Princess Diana's Disney-like ballgown will go under the hammer in London
It was created by the designers of her wedding dress, David and Elizabeth Emanuel
The dress is expected to fetch in the region of $130,000
Anyone who’s ever wanted to look, or dress like a princess will have the opportunity on Tuesday, when one of Princess Diana’s most “fairytale” frocks goes under the hammer at Kerry Taylor Auction House in London.
The princess was photographed many times while wearing the ball gown, which was the creation of David and Elizabeth Emanuel, Diana’s favorite designers, and was inspired by Diaghilev’s Ballets Russes. The dress – a shimmering white organza number with gold sequins, crystals and pearl beads embedded throughout – first caught her eye at a Red Cross benefit fashion show in 1986. The entire ensemble includes a petticoat, removable sleeve panels and a matching head band.
“This dress has a real 1980s, New Romantic style,” says Kerry Taylor, the auction house owner. The Emanuels, she points out, were of particular significance to Diana, who used them to design both the black taffeta gown she wore for her first public appearance after the announcement of her engagement to Prince Charles, as well as the royal bridal gown for her marriage to the Prince in 1981.
Diana also seemed very smitten with the “Diaghilev” dress, as she wore it to a number of public events, including during a state visit of Richard von Weizsaker, the then-President of the Federal Republic of Germany; to a performance at the Royal Opera House and for the premiere of the James Bond film “The Living Daylights”.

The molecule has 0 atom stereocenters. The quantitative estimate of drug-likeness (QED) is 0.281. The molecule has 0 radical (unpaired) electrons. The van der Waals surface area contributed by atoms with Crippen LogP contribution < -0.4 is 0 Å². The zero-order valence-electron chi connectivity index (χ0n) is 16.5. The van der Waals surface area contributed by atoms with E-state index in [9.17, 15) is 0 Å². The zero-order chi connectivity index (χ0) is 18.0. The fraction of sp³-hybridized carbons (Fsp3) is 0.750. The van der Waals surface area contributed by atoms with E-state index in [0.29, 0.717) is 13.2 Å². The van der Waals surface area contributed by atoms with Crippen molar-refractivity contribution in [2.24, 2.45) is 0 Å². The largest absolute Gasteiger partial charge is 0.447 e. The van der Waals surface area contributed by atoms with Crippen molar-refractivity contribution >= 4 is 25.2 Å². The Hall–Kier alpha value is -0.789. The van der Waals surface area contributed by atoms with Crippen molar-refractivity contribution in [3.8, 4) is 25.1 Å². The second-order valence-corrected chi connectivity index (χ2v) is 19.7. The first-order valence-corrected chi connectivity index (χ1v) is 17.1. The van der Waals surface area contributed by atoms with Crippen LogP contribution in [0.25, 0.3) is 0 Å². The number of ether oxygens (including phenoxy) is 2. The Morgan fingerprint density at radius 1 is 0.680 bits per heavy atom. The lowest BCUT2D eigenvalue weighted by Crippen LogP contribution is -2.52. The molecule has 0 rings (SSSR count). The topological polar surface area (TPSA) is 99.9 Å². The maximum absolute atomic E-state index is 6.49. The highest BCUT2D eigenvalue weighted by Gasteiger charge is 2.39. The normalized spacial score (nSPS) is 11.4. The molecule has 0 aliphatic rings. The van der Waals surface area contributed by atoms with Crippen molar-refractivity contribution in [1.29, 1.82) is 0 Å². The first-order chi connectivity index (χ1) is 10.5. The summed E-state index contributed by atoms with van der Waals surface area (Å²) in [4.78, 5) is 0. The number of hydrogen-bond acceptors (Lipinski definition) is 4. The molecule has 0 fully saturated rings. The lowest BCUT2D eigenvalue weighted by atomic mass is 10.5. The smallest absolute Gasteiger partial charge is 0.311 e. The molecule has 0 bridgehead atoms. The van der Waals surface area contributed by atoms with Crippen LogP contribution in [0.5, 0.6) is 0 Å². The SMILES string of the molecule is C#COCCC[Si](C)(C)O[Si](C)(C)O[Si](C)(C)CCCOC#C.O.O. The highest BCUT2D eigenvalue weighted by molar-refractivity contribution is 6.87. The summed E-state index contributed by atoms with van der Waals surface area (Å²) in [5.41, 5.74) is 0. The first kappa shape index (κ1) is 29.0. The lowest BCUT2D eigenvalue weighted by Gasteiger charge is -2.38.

“This dress was a real favorite of hers,” says Taylor. “It’s the kind of dress that a little girl sitting down at school will draw when she’s asked to draw a princess.”
Diana would often forgo the headband, and instead pair the dress with a tiara, and she would wear the petticoat and sleeve panels interchangeably.
“She gave it lots of different looks and wore it with lots of different accessories,” says Taylor.
The dress is expected to sell for $130,000 when it goes to auction. Taylor, who has sold other famous Diana garments, including the couture velvet gown she wore on her first official visit to the White House (where she famously two-stepped with John Travolta), says that the Princess’ wardrobe tends to auction for anywhere between $50,000 and $500,000.
“The value depends on how beautiful they are, how historically important, if there’s a story behind the dress, how often the Princess wore the dress, and if she was photographed in the dress. All these things add to its value,” she says.
Previously, the “Diaghilev” dress was owned by an American collector who used it as a means to raise funds for charity. Until recently, it had been on loan at Kensington Palace. Now, says Taylor, the collector wants to “pass on the responsibility”.
As for who is likely to bid on the piece on Tuesday, or why, Taylor says she has no idea.
“It’s always a surprise. Most people only want one, so you rely on people to come out of the woodwork,” she says. The reasons for buying a Diana dress are equally unexpected, she notes.
“The man who bought the John Travolta dress wanted to cheer up his wife. She had a nasty fall and hurt her leg, and he saw the dress and thought, ‘this is just the thing.’”